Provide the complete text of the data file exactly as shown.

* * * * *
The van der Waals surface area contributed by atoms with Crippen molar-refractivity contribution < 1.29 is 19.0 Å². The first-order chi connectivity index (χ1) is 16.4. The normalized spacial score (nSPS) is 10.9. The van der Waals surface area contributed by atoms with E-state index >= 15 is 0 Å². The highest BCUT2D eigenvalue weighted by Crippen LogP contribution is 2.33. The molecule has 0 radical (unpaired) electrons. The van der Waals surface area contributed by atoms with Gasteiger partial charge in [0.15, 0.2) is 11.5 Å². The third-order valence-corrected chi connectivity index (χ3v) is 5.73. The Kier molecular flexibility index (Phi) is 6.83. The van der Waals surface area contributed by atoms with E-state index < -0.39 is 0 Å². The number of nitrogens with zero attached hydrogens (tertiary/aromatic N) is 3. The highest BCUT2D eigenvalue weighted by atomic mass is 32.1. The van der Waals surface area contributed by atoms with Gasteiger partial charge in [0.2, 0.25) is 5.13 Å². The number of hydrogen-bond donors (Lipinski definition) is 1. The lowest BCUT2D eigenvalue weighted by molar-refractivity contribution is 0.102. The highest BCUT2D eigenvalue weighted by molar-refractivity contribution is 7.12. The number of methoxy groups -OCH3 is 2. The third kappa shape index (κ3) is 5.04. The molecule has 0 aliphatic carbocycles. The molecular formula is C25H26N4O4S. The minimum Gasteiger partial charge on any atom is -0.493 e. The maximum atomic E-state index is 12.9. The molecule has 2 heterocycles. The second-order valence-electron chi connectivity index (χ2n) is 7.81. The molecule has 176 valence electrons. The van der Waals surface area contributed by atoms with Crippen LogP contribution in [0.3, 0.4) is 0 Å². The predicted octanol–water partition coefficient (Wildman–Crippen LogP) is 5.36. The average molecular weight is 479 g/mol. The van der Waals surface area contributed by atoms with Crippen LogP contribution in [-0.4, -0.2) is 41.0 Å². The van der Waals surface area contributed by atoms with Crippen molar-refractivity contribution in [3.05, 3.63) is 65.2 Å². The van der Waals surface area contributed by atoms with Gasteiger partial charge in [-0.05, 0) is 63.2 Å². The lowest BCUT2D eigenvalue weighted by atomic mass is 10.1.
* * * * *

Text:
The van der Waals surface area contributed by atoms with Crippen molar-refractivity contribution < 1.29 is 19.0 Å². The first-order chi connectivity index (χ1) is 16.4. The normalized spacial score (nSPS) is 10.9. The van der Waals surface area contributed by atoms with E-state index >= 15 is 0 Å². The highest BCUT2D eigenvalue weighted by Crippen LogP contribution is 2.33. The molecule has 0 radical (unpaired) electrons. The van der Waals surface area contributed by atoms with Gasteiger partial charge in [0.15, 0.2) is 11.5 Å². The third-order valence-corrected chi connectivity index (χ3v) is 5.73. The Kier molecular flexibility index (Phi) is 6.83. The van der Waals surface area contributed by atoms with E-state index < -0.39 is 0 Å². The number of nitrogens with zero attached hydrogens (tertiary/aromatic N) is 3. The highest BCUT2D eigenvalue weighted by atomic mass is 32.1. The van der Waals surface area contributed by atoms with Gasteiger partial charge in [0.2, 0.25) is 5.13 Å². The number of hydrogen-bond donors (Lipinski definition) is 1. The lowest BCUT2D eigenvalue weighted by molar-refractivity contribution is 0.102. The highest BCUT2D eigenvalue weighted by molar-refractivity contribution is 7.12. The number of methoxy groups -OCH3 is 2. The third kappa shape index (κ3) is 5.04. The molecule has 0 aliphatic carbocycles. The molecular formula is C25H26N4O4S. The minimum Gasteiger partial charge on any atom is -0.493 e. The maximum atomic E-state index is 12.9. The molecule has 2 heterocycles. The second-order valence-electron chi connectivity index (χ2n) is 7.81. The molecule has 176 valence electrons. The van der Waals surface area contributed by atoms with Crippen LogP contribution in [0.3, 0.4) is 0 Å². The predicted octanol–water partition coefficient (Wildman–Crippen LogP) is 5.36. The average molecular weight is 479 g/mol. The van der Waals surface area contributed by atoms with Crippen LogP contribution in [-0.4, -0.2) is 41.0 Å². The van der Waals surface area contributed by atoms with Crippen molar-refractivity contribution in [3.05, 3.63) is 65.2 Å². The van der Waals surface area contributed by atoms with Gasteiger partial charge in [-0.05, 0) is 63.2 Å². The lowest BCUT2D eigenvalue weighted by atomic mass is 10.1.